Librarian-spy Irene is working undercover in an alternative London when her assistant Kai goes missing. She discovers he’s been kidnapped by the fae faction and the repercussions could be fatal. Not just for Kai, but for whole worlds.
Kai’s dragon heritage means he has powerful allies, but also powerful enemies in the form of the fae. With this act of aggression, the fae are determined to trigger a war between their people – and the forces of order and chaos themselves.
Irene’s mission to save Kai and avert Armageddon will take her to a dark, alternate Venice where it’s always Carnival. Here Irene will be forced to blackmail, fast talk, and fight. Or face death.
“Here’s to being a secret agent of an interdimensional Library!”
Which, I feel, pretty much sums up this book, and the series as a whole, thus far. I think one of the strong points of this book is it’s very in-depth, original and thought-out world building. The author has really spent time figuring out how things work in her imaginary world, and pre-empting many of the questions from her readers. The flip side of this is that sometimes the prose can feel a tad bogged down with detail – there’s some telling, not showing, taking place – but it’s an understandable catch-22.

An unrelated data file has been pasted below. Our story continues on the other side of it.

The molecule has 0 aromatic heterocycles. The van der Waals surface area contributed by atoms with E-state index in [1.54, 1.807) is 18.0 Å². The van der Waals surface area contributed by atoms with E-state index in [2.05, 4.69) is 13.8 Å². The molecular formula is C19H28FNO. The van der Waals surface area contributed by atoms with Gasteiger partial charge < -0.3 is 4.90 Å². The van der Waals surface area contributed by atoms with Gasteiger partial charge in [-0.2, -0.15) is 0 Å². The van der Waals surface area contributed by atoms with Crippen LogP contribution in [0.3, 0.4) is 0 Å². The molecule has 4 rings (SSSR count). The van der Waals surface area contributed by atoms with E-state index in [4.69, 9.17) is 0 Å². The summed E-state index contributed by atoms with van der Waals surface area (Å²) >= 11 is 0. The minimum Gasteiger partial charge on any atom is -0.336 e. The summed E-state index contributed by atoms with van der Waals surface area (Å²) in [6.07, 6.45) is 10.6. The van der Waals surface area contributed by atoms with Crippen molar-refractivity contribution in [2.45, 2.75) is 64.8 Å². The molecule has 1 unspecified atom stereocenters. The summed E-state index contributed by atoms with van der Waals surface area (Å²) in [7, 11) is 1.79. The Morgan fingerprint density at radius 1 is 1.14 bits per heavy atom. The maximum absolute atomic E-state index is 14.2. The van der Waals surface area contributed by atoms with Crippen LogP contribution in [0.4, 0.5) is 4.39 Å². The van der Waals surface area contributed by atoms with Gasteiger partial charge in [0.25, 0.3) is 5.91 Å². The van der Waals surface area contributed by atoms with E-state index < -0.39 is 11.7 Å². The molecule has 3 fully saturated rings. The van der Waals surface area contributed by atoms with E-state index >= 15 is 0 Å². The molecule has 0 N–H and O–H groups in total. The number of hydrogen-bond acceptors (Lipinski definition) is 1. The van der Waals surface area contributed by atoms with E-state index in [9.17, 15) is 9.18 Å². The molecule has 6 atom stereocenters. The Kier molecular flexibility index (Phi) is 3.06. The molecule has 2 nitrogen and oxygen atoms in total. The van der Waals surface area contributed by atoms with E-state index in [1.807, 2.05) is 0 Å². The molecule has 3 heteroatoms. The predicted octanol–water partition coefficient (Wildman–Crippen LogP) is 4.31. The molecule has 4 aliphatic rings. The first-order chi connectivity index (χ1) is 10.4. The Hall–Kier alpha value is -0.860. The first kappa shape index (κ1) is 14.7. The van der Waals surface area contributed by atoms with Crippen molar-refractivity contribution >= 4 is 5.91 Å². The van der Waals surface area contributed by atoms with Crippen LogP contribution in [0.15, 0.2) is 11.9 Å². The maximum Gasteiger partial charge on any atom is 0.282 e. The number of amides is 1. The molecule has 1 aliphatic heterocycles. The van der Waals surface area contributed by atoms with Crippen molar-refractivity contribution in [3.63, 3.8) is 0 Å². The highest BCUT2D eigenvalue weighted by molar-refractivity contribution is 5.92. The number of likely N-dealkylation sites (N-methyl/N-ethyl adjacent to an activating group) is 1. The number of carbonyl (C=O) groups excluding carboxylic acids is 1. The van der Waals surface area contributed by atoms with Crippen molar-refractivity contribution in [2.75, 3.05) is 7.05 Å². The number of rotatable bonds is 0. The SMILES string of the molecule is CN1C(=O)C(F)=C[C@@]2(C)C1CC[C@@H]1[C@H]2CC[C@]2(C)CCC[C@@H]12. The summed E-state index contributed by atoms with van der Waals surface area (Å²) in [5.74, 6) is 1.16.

In this instalment, the ever-unflappable Irene embarks on a rescue mission to an alternate Venice, where her kidnapped assistant, Kai, is being held. She’s pretty much on her own, as this mission technically involves breaking a number of official Library rules. I think the book suffers somewhat from the absence of Kai – the interactions between him and Irene were one of the highlights of the previous book, and without him, we’re subject to a helluva lot more of Irene’s internal thought processes. And while I am appreciative of her cool, calm demeanour – no hysterics or dramatics here – I felt very detached from her character and emotions.
It’s worth noting that the action takes place over two days, if I’m not mistaken – which can make things feel quite drawn out at times. And although this review seems full of criticism, I really am appreciative of the concept and the lack of urban fantasy cliches and tropes. It’s definitely worth checking out, both for the world building and the practical Irene, who adapts to whatever shenanigans are thrown in her way – of which there are many.